Postponement of picnic was biggest blow
The biggest blow delivered by the weather was the postponement of the Saturday evening picnic, which by far is the festival's biggest drawing card. The picnic was postponed to early Sunday afternoon, following the community worship service; several hundred people attended the picnic Sunday, but in the past the event has drawn up to 15,000 people, including the hundreds in groups that buy the 170 or so picnic tables.
"What was amazing was that, despite the fact we put off the picnic till Sunday, we still managed to have a good crowd Saturday night," Albright said.
He said another victim of the weather was the souvenir tent. "The showers Saturday night really hammered the tent and kept down sales of T-shirts, tapes and the other memorabilia we sell there," Albright said. He said he didn't have final sales figures but doubts that more than half of the more than 2,200 T-shirts that had been printed for this year's festival were sold.
The good news, however, is that the hot air balloon race, which had been cancelled because of poor weather conditions in recent years, was held as scheduled Friday evening at the Danville-Boyle County Airport at Junction City.
Jerry Boyd, veteran logistics staff member, estimated total attendance at this year's festival at 25,000 to 28,000, and that includes the crowd that showed up at Friday's balloon race as well as the band performances Saturday and Sunday at Centre and Weisiger Park. The record attendance for the festival is more than 40,000.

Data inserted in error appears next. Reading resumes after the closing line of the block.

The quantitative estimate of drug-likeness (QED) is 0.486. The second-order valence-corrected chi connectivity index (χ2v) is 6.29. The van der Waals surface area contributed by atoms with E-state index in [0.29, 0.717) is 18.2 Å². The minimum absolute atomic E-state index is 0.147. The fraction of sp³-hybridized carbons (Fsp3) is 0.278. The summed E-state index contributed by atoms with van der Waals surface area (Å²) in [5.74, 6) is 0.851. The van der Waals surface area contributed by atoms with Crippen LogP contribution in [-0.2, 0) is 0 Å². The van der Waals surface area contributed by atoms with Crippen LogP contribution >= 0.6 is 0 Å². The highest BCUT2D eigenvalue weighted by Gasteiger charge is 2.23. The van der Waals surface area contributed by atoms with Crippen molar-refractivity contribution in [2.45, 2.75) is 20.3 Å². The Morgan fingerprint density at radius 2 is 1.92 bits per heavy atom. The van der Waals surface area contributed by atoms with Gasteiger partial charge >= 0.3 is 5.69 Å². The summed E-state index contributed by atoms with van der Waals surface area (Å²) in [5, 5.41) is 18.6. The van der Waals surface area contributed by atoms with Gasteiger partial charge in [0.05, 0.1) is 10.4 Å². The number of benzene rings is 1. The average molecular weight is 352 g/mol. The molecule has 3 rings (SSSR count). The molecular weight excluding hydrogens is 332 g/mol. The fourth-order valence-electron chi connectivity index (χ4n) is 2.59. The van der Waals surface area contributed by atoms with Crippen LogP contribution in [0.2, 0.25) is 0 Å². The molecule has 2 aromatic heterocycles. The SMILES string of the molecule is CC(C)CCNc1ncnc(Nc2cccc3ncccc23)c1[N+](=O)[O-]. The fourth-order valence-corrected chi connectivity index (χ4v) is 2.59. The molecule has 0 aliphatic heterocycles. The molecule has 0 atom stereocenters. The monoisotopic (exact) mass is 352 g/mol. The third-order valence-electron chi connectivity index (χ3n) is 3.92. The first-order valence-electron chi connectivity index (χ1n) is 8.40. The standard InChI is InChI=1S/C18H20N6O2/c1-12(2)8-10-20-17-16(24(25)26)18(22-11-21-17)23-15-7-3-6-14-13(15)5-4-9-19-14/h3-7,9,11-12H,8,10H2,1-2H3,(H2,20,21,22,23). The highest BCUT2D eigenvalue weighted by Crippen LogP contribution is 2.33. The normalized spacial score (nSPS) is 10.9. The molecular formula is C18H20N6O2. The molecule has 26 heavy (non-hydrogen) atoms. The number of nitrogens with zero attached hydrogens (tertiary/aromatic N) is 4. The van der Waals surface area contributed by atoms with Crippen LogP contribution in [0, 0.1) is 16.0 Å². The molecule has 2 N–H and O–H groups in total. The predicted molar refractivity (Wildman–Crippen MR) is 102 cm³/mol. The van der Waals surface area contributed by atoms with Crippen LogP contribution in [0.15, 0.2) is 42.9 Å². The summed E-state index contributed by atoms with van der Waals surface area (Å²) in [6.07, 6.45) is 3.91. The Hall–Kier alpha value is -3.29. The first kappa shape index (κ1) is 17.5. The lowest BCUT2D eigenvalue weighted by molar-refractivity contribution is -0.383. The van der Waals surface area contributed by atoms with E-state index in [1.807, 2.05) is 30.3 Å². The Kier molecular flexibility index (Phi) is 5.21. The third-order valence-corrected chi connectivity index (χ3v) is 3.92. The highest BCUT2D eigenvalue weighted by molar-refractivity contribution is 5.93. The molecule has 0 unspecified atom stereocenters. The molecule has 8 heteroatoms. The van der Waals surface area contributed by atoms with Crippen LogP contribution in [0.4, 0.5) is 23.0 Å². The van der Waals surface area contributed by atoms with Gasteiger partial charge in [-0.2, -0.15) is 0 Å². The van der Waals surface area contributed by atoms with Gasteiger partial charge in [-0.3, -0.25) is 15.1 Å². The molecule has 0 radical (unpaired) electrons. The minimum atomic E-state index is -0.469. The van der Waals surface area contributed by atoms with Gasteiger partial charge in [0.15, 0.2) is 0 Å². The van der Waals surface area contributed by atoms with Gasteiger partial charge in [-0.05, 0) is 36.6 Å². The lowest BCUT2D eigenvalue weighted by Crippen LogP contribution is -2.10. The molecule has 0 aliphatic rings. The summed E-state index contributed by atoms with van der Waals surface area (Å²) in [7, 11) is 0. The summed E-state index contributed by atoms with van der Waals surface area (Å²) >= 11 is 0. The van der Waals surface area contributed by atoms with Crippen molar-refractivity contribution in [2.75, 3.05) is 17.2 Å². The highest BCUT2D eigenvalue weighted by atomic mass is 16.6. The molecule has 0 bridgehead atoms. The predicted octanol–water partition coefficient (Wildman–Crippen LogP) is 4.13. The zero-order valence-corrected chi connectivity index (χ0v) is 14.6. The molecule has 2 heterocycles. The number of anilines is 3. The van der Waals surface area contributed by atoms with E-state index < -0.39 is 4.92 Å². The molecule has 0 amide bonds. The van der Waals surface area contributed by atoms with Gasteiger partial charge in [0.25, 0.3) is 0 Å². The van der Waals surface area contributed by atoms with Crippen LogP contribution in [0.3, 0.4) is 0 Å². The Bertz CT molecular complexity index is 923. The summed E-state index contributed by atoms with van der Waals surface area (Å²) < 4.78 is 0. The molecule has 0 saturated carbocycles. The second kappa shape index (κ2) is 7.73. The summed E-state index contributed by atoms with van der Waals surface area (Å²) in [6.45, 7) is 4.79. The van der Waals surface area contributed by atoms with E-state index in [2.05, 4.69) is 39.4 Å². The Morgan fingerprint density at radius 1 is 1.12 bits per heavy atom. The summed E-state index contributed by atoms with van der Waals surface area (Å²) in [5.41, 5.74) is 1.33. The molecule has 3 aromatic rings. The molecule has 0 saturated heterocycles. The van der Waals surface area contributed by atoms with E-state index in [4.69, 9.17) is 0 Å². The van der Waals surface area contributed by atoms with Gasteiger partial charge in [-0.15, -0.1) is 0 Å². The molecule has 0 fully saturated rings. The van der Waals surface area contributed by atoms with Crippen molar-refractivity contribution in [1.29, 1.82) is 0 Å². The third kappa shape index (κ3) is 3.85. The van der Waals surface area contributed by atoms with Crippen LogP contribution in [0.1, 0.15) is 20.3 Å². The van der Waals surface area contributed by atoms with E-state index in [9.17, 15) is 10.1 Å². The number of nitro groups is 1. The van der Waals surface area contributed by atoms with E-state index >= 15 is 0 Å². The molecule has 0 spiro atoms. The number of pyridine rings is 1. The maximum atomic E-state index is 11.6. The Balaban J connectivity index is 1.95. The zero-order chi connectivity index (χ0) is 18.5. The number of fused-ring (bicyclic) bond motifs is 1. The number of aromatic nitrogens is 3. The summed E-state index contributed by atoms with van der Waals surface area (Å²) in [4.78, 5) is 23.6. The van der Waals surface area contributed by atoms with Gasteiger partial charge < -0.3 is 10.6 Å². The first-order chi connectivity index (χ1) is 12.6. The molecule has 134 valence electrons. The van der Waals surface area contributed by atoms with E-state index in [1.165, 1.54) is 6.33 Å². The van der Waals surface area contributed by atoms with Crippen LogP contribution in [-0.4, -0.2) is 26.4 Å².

People from more than two dozen states attended
The crowd that showed up to watch 300 musicians in 17 bands perform over the weekend included people from more than two dozen states with most coming from Kentucky and neighboring states, Boyd said.
"The postponement of the Saturday night picnic really hurt our overall numbers, but I am glad we decided to hold a smaller version of it on Sunday, especially for the people who bought tables," Boyd said. "The table fee is nonrefundable; we thought we owed it to those folks to keep the tables up and hold the picnic on Sunday, even though not many (of the tables) were used."
Albright tipped his hat to the nearly 200 volunteers from the community who helped set up and tear down the festival, transport musicians and work in the souvenir tent and at other venues.
"Without the support we get from these volunteers, there wouldn't be a festival," he said.
Planning will begin in the near future for the 16th festival, said Albright.
"Our finances took a little bit of a hit with the souvenir sales being down because of the bad weather, but we'll be OK. We are definitely a go for 2005," he said.
"Come rain or shine - and unfortunately, we've had way too much of the rain - there will be a 16th annual festival."